Jenny Downham’s Top 5 Facts About Furious Thing 



1) Furious Thing took three years to write. This is very slow! It took that long because I don’t plan – I get bored if I do. I use free-writing techniques instead. This is where you write continuously for a set period without worrying about the rules. So, I might open a book and put my finger on a word and write for twenty minutes. Then I might look out the window and write for another twenty minutes about the first thing I see. Do enough free writing in enough locations over enough weeks and months and a story begins to emerge. It’s a great way of writing with real energy and gathering lots of material. Themes, characters, location, all begin to clarify. With Furious Thing a golden family came first, then a 15-year-old girl who was ‘different’ from this family. She says, ‘I’m an ogre compared to the rest of them.’ Then came the notion of scapegoating – where one person is blamed for the things that go wrong. The drawback of freewriting is that you throw a lot of material away. It’s slow. And it requires a certain amount of faith. But the benefits outweigh the negatives in my opinion. I’m never bored. I’m often surprised by where characters take me. And the writing that doesn’t appear in the book is great at rooting motivation and giving the characters a strong past.


2) I had more fun writing Lexi (the 15-year-old narrator) than any other character I’ve written. She’s not academic or popular. She’s wildly rude, badly behaved and always in trouble. Writing from the point of view of someone who doesn’t consider outcomes before they act is enormously freeing. If I ever got stuck in the story, I’d just turn to Lexi and ask, ‘So, what happens next?’ She’d always have something up her sleeve. Her actions speak for her. She might not be as academic as her siblings, but she’s emotionally eloquent. She was constantly getting into trouble for creating chaos and I had to get her out of it. I loved that about her. 

3) Furious Thing explores controlling and coercive behaviour – a range of abusive acts that attack the personality rather than the body. It’s a pattern and happens repeatedly over time – one partner is controlling and there's an ongoing sense of fear. It’s a hard area to police because it happens slowly, subtly and covers a range of possible behaviours. It’s also deeply personal because the perpetrator has intimate knowledge of the victim, so the patterns of abuse and control are specifically tailored. It’s illegal in the UK and has been since December 2015.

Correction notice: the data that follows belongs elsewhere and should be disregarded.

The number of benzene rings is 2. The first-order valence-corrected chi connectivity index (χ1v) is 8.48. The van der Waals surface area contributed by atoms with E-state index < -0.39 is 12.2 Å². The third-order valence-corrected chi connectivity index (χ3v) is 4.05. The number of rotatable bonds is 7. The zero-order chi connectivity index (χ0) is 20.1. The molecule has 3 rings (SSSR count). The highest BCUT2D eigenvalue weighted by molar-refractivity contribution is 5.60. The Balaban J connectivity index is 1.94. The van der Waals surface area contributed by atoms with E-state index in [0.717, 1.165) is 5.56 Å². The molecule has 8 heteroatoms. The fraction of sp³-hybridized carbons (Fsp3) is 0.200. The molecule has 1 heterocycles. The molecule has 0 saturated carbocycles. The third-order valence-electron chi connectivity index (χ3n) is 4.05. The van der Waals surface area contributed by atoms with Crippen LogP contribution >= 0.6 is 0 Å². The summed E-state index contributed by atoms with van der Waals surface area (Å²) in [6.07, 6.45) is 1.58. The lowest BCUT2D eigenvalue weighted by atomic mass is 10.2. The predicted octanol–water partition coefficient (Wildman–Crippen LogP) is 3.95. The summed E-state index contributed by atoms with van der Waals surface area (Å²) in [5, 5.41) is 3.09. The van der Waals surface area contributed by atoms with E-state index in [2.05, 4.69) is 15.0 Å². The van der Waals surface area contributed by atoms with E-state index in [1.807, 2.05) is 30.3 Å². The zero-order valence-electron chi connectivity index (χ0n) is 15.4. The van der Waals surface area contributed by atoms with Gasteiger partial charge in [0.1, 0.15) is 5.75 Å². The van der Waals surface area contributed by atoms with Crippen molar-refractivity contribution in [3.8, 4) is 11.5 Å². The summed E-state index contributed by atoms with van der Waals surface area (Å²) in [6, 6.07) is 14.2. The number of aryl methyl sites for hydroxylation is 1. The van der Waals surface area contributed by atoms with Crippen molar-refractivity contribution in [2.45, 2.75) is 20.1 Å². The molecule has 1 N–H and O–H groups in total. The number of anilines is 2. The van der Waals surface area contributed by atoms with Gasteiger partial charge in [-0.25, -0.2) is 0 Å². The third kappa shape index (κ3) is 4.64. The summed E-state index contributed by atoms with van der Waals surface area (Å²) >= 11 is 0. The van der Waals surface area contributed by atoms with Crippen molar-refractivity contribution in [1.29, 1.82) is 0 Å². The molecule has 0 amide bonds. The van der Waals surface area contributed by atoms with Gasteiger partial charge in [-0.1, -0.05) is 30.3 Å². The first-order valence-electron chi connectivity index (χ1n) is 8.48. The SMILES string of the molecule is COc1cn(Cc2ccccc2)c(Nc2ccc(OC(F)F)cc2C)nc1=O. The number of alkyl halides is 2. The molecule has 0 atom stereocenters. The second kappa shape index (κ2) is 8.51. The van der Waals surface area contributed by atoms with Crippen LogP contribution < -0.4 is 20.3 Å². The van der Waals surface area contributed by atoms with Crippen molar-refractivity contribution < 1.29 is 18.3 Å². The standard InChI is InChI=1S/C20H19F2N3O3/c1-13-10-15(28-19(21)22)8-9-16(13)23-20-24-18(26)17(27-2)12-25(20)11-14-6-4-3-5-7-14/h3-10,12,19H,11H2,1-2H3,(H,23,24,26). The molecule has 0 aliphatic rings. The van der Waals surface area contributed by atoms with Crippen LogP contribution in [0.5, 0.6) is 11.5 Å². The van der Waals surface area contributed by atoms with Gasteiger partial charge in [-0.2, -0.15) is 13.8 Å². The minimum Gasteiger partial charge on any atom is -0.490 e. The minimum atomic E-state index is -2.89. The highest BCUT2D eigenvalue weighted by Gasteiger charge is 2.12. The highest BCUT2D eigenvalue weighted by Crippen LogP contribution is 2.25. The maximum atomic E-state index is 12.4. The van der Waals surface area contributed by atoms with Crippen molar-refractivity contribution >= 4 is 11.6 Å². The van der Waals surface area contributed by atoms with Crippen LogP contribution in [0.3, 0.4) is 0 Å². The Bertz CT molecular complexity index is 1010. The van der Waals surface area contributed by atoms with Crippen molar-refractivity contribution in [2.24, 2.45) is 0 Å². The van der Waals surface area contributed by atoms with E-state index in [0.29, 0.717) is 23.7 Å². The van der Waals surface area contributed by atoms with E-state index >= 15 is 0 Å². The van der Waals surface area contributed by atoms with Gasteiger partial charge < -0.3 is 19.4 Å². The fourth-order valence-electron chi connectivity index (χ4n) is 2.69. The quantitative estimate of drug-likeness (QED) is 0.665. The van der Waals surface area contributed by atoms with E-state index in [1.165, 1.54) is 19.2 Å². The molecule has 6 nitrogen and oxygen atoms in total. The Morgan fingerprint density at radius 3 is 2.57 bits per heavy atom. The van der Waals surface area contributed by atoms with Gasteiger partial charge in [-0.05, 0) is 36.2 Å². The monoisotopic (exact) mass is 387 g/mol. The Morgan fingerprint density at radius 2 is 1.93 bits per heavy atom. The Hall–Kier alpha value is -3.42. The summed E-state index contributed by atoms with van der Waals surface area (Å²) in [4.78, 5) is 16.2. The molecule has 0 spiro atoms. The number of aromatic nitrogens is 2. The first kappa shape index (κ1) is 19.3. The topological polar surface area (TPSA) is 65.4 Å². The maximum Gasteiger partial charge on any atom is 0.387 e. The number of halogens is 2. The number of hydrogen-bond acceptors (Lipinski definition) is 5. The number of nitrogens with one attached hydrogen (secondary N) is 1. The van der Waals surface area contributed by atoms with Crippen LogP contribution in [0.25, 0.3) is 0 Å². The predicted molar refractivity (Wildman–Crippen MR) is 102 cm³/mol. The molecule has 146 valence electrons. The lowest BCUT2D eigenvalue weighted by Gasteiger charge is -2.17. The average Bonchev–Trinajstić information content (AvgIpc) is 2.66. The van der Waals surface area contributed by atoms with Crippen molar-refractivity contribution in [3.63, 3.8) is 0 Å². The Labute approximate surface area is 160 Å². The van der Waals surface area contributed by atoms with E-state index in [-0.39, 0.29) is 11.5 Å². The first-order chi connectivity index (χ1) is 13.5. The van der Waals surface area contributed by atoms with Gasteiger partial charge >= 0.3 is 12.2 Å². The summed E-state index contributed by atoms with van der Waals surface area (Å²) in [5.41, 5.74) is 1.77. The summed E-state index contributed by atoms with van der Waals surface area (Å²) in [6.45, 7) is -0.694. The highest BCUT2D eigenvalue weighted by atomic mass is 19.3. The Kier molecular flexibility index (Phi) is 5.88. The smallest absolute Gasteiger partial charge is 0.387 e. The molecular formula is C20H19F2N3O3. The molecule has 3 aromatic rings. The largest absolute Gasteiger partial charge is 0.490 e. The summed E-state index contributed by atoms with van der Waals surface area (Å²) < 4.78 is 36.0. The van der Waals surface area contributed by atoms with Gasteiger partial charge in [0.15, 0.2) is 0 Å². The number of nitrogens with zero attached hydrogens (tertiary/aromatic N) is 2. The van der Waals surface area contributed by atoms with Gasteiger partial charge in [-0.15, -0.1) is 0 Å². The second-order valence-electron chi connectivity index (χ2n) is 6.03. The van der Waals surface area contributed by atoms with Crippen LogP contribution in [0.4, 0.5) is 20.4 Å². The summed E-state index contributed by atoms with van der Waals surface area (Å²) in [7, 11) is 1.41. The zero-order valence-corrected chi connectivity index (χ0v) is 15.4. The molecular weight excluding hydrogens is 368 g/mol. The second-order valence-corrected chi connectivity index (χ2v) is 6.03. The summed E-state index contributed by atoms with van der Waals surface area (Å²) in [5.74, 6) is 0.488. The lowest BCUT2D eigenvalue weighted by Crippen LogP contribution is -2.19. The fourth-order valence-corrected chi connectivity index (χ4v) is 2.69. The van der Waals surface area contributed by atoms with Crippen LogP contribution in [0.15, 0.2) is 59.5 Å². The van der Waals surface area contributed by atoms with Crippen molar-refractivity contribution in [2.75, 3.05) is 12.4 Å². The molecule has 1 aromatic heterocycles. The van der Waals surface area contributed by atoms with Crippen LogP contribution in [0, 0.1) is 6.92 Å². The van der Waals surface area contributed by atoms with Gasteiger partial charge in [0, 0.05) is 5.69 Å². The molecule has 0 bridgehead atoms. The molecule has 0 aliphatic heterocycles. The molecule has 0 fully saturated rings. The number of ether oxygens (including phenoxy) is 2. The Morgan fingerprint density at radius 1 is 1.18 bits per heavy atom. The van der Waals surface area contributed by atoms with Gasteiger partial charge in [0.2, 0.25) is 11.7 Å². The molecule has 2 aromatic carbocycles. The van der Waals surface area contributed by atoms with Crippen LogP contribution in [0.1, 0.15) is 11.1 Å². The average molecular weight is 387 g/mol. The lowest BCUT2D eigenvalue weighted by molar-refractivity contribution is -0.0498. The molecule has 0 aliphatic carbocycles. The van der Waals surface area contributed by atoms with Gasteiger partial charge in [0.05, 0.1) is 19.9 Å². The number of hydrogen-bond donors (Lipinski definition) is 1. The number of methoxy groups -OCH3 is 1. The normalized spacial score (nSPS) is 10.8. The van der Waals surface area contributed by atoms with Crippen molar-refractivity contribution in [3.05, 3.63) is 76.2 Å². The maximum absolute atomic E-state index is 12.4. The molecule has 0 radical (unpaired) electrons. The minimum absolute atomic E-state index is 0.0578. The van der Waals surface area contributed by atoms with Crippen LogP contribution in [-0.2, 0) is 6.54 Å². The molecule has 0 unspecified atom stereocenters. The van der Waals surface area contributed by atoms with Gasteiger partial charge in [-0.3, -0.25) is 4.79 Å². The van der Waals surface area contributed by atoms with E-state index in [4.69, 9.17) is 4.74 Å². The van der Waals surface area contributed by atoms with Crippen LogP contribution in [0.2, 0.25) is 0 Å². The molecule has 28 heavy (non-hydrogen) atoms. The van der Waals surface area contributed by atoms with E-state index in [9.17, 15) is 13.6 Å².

4) I hope the book encourages more girls to find their voices. Studies have shown that being angry makes women feel powerless. We feel it will damage relationships and get us nowhere. Women and girls finding allies and feeling they have a right to share their stories is hugely important. Campaigns such as Everyday Sexism and #YesAllWomen and #MeToo allow us to know we’re not alone. 

5) My debut novel, ‘Before I Die’ was at the centre of the Daily Mail’s ‘Sick Lit’ outrage - should we be allowing our young people to read books about grim subjects? Surely, writing about the death of a young person is unnecessary? Isn’t there enough tragedy in the world already? My answer was (and still is) that the LIVES of young people are full of tough things. It’s illusory to think we can keep them safe by only allowing them access to certain books. We need to find the joy among the difficult stuff, rather than ignoring the difficult stuff. Lexi goes through a lot in Furious Thing. But the book contains love, many moments of joy and ends with a great sense of hope. 

Furious Thing by Jenny Downham is out now from David Fickling Books. 
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